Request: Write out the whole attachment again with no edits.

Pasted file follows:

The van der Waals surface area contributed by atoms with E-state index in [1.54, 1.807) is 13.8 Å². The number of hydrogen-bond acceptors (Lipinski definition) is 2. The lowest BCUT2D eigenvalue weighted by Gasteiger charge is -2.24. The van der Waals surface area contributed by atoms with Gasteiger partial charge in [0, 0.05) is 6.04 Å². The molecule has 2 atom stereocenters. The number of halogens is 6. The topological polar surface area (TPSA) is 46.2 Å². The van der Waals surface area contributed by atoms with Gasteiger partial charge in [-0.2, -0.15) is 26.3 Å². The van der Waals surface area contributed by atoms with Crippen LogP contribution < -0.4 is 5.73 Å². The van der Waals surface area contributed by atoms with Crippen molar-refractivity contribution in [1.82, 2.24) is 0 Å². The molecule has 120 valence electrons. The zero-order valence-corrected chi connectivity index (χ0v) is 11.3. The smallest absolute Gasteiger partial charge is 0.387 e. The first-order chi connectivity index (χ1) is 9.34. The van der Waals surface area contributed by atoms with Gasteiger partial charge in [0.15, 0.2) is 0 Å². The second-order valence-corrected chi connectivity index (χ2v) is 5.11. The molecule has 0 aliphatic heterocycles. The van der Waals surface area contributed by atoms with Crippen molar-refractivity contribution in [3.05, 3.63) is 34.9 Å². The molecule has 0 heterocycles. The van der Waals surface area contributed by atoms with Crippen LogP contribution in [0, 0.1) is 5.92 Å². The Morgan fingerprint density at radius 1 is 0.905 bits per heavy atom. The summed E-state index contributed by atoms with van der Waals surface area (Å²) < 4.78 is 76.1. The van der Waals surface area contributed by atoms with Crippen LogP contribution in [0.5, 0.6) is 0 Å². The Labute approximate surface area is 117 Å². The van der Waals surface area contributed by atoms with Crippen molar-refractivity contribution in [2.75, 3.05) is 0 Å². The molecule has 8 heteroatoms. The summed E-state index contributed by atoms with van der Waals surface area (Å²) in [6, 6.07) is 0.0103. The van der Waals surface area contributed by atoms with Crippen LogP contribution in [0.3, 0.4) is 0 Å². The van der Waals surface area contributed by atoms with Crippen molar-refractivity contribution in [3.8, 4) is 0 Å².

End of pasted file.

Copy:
The van der Waals surface area contributed by atoms with E-state index in [1.54, 1.807) is 13.8 Å². The number of hydrogen-bond acceptors (Lipinski definition) is 2. The lowest BCUT2D eigenvalue weighted by Gasteiger charge is -2.24. The van der Waals surface area contributed by atoms with Gasteiger partial charge in [0, 0.05) is 6.04 Å². The molecule has 2 atom stereocenters. The number of halogens is 6. The topological polar surface area (TPSA) is 46.2 Å². The van der Waals surface area contributed by atoms with Gasteiger partial charge in [-0.2, -0.15) is 26.3 Å². The van der Waals surface area contributed by atoms with Crippen LogP contribution < -0.4 is 5.73 Å². The van der Waals surface area contributed by atoms with Crippen molar-refractivity contribution in [1.82, 2.24) is 0 Å². The molecule has 120 valence electrons. The zero-order valence-corrected chi connectivity index (χ0v) is 11.3. The smallest absolute Gasteiger partial charge is 0.387 e. The first-order chi connectivity index (χ1) is 9.34. The van der Waals surface area contributed by atoms with Gasteiger partial charge in [0.15, 0.2) is 0 Å². The second-order valence-corrected chi connectivity index (χ2v) is 5.11. The molecule has 0 aliphatic heterocycles. The van der Waals surface area contributed by atoms with Crippen molar-refractivity contribution in [3.05, 3.63) is 34.9 Å². The molecule has 0 heterocycles. The van der Waals surface area contributed by atoms with Crippen LogP contribution in [0, 0.1) is 5.92 Å². The Morgan fingerprint density at radius 1 is 0.905 bits per heavy atom. The summed E-state index contributed by atoms with van der Waals surface area (Å²) < 4.78 is 76.1. The van der Waals surface area contributed by atoms with Crippen LogP contribution in [0.5, 0.6) is 0 Å². The Labute approximate surface area is 117 Å². The van der Waals surface area contributed by atoms with Crippen molar-refractivity contribution in [2.75, 3.05) is 0 Å². The molecule has 8 heteroatoms. The summed E-state index contributed by atoms with van der Waals surface area (Å²) in [6, 6.07) is 0.0103. The van der Waals surface area contributed by atoms with Crippen LogP contribution in [0.3, 0.4) is 0 Å². The van der Waals surface area contributed by atoms with Crippen molar-refractivity contribution in [3.8, 4) is 0 Å².